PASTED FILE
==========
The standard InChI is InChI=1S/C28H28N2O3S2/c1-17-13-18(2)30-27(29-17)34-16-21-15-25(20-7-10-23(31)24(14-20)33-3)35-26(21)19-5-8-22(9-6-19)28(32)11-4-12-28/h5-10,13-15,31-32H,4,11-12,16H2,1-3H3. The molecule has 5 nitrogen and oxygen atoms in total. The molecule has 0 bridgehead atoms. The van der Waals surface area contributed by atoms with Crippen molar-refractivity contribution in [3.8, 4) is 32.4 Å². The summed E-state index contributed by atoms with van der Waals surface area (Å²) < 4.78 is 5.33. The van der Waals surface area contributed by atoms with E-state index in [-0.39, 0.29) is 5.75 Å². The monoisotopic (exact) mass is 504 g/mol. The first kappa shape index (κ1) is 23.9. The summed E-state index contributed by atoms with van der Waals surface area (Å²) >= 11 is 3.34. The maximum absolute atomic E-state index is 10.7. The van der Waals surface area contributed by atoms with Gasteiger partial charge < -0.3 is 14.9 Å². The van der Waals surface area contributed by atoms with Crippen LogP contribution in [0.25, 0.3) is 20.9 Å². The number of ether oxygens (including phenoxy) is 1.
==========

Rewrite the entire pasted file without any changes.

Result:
The standard InChI is InChI=1S/C28H28N2O3S2/c1-17-13-18(2)30-27(29-17)34-16-21-15-25(20-7-10-23(31)24(14-20)33-3)35-26(21)19-5-8-22(9-6-19)28(32)11-4-12-28/h5-10,13-15,31-32H,4,11-12,16H2,1-3H3. The molecule has 5 nitrogen and oxygen atoms in total. The molecule has 0 bridgehead atoms. The van der Waals surface area contributed by atoms with Crippen molar-refractivity contribution in [3.8, 4) is 32.4 Å². The summed E-state index contributed by atoms with van der Waals surface area (Å²) < 4.78 is 5.33. The van der Waals surface area contributed by atoms with E-state index in [-0.39, 0.29) is 5.75 Å². The monoisotopic (exact) mass is 504 g/mol. The first kappa shape index (κ1) is 23.9. The summed E-state index contributed by atoms with van der Waals surface area (Å²) >= 11 is 3.34. The maximum absolute atomic E-state index is 10.7. The van der Waals surface area contributed by atoms with Gasteiger partial charge < -0.3 is 14.9 Å². The van der Waals surface area contributed by atoms with Crippen LogP contribution in [0.25, 0.3) is 20.9 Å². The number of ether oxygens (including phenoxy) is 1.